Pastors also metagame in their sermons when they talk every week about something they are trying to build in their congregations. "Community" and "authenticity" are popular tropes. The problem is not that these are bad things in themselves. The problem is that ministers often run roughshod over their sermon texts in order to get to them. And, ironically, I don't think we build community or authenticity very well by talking about them. Analysis paralysis seems to set in too quickly. Instead we build them by getting together and telling and living the story week-to-week. A metagamed sermon distracts from the desired goal; it doesn't seem to further it.

Now, I have to say that there are certain places in the church's life where metagaming is important and necessary. The announcements are a time set aside for just that. Adult education is another one of those places, and I would worry if a minister didn't have classes from time to time on historical criticism or the benefits of building a community of authentic believers. But, please consider keeping those things out of the pulpit. They distract and disrupt. They disable the community's participation in the weekly liturgical story. In other words, they draw attention to the preacher or to the congregation when the sermon should be drawing attention to the story of God's gracious and merciful self-giving in Jesus Christ.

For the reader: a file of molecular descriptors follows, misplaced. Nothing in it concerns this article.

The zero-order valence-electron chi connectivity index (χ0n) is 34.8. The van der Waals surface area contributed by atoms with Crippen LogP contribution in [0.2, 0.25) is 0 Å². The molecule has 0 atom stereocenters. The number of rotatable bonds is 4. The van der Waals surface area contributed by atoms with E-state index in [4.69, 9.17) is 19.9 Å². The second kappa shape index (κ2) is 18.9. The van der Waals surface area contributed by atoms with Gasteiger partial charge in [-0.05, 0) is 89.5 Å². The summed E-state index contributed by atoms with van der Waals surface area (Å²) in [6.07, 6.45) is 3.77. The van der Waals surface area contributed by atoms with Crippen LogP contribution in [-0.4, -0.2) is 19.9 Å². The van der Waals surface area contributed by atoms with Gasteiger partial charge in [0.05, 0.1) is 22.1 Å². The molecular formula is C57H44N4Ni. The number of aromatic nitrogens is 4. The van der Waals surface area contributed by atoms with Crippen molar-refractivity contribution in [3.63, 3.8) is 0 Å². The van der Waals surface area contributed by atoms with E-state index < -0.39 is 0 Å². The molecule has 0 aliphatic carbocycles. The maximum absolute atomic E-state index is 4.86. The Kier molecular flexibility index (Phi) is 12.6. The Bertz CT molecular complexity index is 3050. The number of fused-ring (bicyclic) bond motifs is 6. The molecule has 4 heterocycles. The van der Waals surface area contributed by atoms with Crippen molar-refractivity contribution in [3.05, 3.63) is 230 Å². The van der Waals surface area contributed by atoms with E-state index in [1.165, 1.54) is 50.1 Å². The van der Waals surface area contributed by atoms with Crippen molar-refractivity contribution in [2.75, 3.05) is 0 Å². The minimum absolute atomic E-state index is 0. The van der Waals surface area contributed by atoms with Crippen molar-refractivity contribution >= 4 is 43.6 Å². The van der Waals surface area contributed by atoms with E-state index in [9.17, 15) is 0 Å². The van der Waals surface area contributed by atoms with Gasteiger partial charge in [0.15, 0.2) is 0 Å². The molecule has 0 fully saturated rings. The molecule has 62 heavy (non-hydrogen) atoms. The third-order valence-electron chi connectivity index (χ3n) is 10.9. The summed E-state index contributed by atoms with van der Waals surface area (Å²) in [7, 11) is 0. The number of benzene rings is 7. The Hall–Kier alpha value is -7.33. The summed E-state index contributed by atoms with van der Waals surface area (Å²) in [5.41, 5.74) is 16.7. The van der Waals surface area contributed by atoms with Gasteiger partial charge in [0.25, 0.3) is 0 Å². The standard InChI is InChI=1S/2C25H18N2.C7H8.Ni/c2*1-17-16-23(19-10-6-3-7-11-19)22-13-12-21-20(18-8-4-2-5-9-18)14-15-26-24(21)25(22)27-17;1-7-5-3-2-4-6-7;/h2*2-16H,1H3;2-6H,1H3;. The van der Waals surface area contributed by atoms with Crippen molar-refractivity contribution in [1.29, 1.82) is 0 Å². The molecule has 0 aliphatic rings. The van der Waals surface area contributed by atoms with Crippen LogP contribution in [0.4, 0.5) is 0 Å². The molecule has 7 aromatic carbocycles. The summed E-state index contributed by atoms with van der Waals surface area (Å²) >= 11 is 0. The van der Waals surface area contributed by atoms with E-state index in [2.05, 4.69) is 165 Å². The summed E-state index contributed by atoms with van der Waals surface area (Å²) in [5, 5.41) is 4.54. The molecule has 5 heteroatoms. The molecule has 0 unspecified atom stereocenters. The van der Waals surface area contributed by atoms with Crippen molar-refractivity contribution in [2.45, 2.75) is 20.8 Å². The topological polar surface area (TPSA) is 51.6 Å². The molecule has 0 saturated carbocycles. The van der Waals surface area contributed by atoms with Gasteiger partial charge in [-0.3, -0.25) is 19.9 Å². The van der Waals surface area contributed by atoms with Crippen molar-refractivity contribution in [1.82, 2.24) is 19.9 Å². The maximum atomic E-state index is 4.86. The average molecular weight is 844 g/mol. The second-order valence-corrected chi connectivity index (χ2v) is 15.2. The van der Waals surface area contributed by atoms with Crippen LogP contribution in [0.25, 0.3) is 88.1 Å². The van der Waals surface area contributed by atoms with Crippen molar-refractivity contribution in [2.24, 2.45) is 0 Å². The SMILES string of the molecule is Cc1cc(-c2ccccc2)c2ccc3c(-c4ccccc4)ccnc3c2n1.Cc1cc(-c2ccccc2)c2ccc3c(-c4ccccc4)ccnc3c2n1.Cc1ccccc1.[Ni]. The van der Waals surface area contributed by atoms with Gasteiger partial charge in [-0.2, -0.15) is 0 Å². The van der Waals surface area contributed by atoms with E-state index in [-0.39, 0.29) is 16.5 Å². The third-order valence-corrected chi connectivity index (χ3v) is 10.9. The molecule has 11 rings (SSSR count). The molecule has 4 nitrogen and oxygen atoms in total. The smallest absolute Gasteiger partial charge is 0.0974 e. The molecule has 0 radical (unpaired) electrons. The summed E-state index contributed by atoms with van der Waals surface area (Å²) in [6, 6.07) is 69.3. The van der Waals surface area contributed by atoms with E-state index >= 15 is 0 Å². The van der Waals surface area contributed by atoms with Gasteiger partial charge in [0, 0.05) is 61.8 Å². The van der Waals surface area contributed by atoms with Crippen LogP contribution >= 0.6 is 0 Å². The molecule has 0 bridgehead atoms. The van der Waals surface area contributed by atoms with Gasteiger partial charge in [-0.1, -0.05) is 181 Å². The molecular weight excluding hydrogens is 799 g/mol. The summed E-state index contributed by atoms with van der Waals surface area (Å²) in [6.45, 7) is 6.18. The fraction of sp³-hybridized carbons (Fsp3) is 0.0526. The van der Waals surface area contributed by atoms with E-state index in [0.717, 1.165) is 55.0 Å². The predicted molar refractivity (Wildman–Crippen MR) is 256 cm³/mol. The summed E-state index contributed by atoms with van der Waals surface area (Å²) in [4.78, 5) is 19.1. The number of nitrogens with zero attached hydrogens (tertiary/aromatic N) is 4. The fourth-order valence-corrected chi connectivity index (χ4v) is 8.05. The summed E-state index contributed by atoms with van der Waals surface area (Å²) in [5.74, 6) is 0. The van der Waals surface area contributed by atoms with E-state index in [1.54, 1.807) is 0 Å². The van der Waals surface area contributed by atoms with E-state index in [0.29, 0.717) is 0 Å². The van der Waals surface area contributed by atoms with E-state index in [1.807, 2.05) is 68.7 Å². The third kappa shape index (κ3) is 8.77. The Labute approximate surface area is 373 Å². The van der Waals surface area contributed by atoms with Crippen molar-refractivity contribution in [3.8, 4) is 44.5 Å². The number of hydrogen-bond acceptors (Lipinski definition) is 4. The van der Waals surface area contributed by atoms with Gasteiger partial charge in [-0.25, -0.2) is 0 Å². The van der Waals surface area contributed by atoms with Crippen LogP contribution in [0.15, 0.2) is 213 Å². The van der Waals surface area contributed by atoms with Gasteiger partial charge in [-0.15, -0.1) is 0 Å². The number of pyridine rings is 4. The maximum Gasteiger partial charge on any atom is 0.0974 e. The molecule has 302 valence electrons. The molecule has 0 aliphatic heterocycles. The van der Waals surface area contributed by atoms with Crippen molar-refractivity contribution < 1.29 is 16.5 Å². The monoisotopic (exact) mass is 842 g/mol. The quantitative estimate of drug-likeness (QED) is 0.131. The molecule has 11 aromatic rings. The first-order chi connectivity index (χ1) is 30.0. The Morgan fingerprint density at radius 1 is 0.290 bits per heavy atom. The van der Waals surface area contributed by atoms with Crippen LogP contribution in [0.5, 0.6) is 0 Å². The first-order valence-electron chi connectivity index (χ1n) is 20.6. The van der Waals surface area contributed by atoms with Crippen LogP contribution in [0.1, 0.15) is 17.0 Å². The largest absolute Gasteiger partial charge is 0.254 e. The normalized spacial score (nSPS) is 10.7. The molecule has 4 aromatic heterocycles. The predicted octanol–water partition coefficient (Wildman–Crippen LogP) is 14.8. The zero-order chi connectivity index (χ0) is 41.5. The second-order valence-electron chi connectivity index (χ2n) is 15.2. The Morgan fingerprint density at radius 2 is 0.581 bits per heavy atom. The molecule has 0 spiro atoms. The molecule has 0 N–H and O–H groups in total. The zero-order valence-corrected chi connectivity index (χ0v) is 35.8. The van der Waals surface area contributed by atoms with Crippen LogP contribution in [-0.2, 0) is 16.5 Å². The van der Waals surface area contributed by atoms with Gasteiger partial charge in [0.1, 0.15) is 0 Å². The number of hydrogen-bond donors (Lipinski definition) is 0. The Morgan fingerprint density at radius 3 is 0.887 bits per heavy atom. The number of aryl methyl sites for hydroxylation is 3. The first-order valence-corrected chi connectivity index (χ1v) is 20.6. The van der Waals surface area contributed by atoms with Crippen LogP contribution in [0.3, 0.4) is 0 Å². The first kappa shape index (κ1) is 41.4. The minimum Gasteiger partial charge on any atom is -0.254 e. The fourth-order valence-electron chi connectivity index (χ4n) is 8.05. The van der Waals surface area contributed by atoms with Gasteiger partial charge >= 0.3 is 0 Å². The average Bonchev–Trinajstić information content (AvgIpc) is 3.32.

Let's stop the sermonic metagaming and get into the story. It's an adventure we shouldn't want to miss.


Do you have any stories of sermonic metagaming? Please share below!

1 comment:

Eclipse said...

What an interesting analogy Jason! I like that you make room for both things here, and draw the line of distinction along what I perceive to be "discipleship".

Within role playing, “knowing the rules” is not strictly required in order to participate. In fact, simply trusting the story teller can often result in a better gaming experience, and is indeed how most RPers come to the game. It is often quite some time before they develop an interest in the mechanics, because up until that point they’re still trying to decide if they like this role playing thing, and if it’s “for them”. Christianity is very similar in this regard. The number of academics that come to christianity, purely because their academics led them there is probably relatively small when compared to the number of uneducated (in the biblical sense) who are saved in church pews and street corners when they hear a message that resonates with their reality.

Getting back to the gaming analogy, we don’t dig into the rules without a purpose. Sometimes that purpose is greater understanding, sometimes it’s syncing the character we want to play with the path we intend to take. Likewise, digging into the Word of God, and that underlying meta-layer of contextual information, and original greek/hebrew blah blah blah, is not necessarily a path every character class (mixing the metaphor now) need take.

I guess the bottom line here is that no one likes a Munchkin... I expect that one in the pulpit is even worse.

For those who have know clue what I just said, some quick wikipedia links to terms: